SPECIAL REPORT - Agricultural shows hit by schools holiday policy

The crowds outside the Food Hall at the Great Yorkshire Show.
The crowds outside the Food Hall at the Great Yorkshire Show.

Education secretary Michael Gove has been invited to this year’s Great Yorkshire Show as organisers call for common sense to prevail in a row over schoolchildren attending.

Traditionally, headteachers have turned a blind eye to families taking their children out of class to attend agricultural events like the Great Yorkshire Show (GYS) and the Nidderdale Show.

But now, after tough new rules were introduced by the Government to clamp down on term-time holidays, parents can be fined up to £60 a day for such “unauthorised absences”.

Organisers of the GYS say they have seen a marked difference in ticket sales this year, with parents too afraid to attend for fear of putting a black mark upon their child’s record.

They have now written to education secretary Michael Gove to invite him to attend this July’s show, in an attempt to prove its educational value for children and families alike.

“They have taken a very strict line on this,” said Nigel Pulling, chief executive of the Yorkshire Agricultural Society which organises the show. “There should be the benefit of common sense.

“In typical fashion, the rules were written to stop people going on a holiday in term time.

“Unfortunately, the pendulum has now swung to the point where even one day off is now questioned. That is an over-reaction.”

The show has significant educational value, organisers argue, and is aimed at children and families.

“There’s a huge difference between one day off and a fortnight’s holiday,” added Mr Pulling.

“We’ve gone out of our way to make this a family event. It’s just disappointing to see an unintended consequence affecting something which is part and parcel of rural life.”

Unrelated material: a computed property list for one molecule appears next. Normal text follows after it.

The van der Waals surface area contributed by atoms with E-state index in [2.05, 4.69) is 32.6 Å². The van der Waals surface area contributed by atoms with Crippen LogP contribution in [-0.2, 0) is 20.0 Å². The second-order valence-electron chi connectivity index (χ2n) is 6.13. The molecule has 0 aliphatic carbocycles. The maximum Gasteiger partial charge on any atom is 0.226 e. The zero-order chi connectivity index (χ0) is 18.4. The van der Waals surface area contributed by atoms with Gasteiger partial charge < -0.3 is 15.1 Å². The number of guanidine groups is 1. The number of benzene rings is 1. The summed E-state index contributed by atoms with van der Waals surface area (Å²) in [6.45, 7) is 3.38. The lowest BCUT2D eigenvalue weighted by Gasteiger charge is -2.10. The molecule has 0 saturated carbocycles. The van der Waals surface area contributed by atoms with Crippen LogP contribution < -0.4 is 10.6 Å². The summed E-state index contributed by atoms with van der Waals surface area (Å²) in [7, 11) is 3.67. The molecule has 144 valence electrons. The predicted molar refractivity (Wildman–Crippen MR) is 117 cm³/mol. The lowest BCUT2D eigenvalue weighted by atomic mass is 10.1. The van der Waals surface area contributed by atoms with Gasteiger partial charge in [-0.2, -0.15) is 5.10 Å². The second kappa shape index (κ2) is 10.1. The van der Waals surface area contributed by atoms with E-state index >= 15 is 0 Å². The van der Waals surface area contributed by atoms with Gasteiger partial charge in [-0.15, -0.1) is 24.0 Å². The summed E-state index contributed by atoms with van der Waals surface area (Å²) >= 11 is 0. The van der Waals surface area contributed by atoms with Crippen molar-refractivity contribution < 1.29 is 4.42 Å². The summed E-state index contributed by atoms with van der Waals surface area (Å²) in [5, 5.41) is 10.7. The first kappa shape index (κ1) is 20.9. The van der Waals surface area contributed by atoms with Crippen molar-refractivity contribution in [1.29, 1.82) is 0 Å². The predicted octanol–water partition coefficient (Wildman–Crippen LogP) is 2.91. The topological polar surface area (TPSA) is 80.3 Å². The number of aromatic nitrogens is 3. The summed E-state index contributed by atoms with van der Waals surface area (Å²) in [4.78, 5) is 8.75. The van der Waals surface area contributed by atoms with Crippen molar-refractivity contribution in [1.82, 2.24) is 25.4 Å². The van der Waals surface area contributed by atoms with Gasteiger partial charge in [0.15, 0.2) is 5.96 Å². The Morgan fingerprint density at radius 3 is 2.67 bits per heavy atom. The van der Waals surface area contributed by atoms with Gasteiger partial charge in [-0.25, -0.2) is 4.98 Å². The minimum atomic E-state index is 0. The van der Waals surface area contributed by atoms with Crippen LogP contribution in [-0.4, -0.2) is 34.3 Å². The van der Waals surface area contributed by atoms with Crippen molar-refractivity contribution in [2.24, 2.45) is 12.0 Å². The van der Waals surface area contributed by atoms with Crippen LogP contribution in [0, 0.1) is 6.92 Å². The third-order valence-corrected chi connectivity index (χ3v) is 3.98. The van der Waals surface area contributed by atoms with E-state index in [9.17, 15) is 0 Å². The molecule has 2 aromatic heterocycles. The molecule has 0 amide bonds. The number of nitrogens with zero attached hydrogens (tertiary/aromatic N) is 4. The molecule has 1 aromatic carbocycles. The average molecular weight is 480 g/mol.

The Great Yorkshire Show, held in Harrogate over three days from July 8 to 10 this year, attracts more than 135,000 visitors.

In past years, many schools in the district have allowed children to take time out of lessons for such events, sanctioning it through ‘headteacher’s discretion’.

Some have even organised school trips, or teacher training days but, since the new rules were brought in last September, many schools are putting a stop to children attending.

A Freedom of Information Request (FOI) from the Advertiser series found that nearly eight times more fines were issues year on year in North Yorkshire in the first term of the new rules.

And in the Harrogate district there were 18 fines issued for unauthorised absences - compared to zero the year before.

Many parents have said they are prepared to face a fine so that their children can enjoy the benefit of the show, with one writing to the Advertiser series to say: “I suspect there may be an epidemic of illness in the schools which don’t have a training day.”

But Mr Pulling, calling on Mr Gove to attend next month’s event to see for himself its educational value, says the rules shouldn’t be so strict.

“The GYS is a great opportunity for children to learn more about food, farming and the countryside,” he said.